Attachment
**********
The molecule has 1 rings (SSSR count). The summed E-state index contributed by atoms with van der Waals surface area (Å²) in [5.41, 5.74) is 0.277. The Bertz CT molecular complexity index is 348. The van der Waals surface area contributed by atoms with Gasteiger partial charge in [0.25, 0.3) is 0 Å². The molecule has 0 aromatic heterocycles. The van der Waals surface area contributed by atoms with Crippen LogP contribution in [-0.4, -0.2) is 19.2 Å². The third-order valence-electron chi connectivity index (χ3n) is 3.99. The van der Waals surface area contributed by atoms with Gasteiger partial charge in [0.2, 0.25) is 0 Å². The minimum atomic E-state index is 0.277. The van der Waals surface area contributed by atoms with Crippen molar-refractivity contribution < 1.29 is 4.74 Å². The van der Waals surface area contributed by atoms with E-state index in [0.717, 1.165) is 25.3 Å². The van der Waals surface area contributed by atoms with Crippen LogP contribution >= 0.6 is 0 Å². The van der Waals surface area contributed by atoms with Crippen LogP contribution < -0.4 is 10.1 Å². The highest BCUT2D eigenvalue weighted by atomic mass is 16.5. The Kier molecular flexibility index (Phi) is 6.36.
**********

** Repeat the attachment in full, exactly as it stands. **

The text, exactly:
The molecule has 1 rings (SSSR count). The summed E-state index contributed by atoms with van der Waals surface area (Å²) in [5.41, 5.74) is 0.277. The Bertz CT molecular complexity index is 348. The van der Waals surface area contributed by atoms with Gasteiger partial charge in [0.25, 0.3) is 0 Å². The molecule has 0 aromatic heterocycles. The van der Waals surface area contributed by atoms with Crippen LogP contribution in [-0.4, -0.2) is 19.2 Å². The third-order valence-electron chi connectivity index (χ3n) is 3.99. The van der Waals surface area contributed by atoms with Gasteiger partial charge in [0.2, 0.25) is 0 Å². The minimum atomic E-state index is 0.277. The van der Waals surface area contributed by atoms with Crippen molar-refractivity contribution < 1.29 is 4.74 Å². The van der Waals surface area contributed by atoms with E-state index in [0.717, 1.165) is 25.3 Å². The van der Waals surface area contributed by atoms with Crippen LogP contribution >= 0.6 is 0 Å². The van der Waals surface area contributed by atoms with Crippen LogP contribution < -0.4 is 10.1 Å². The highest BCUT2D eigenvalue weighted by atomic mass is 16.5. The Kier molecular flexibility index (Phi) is 6.36.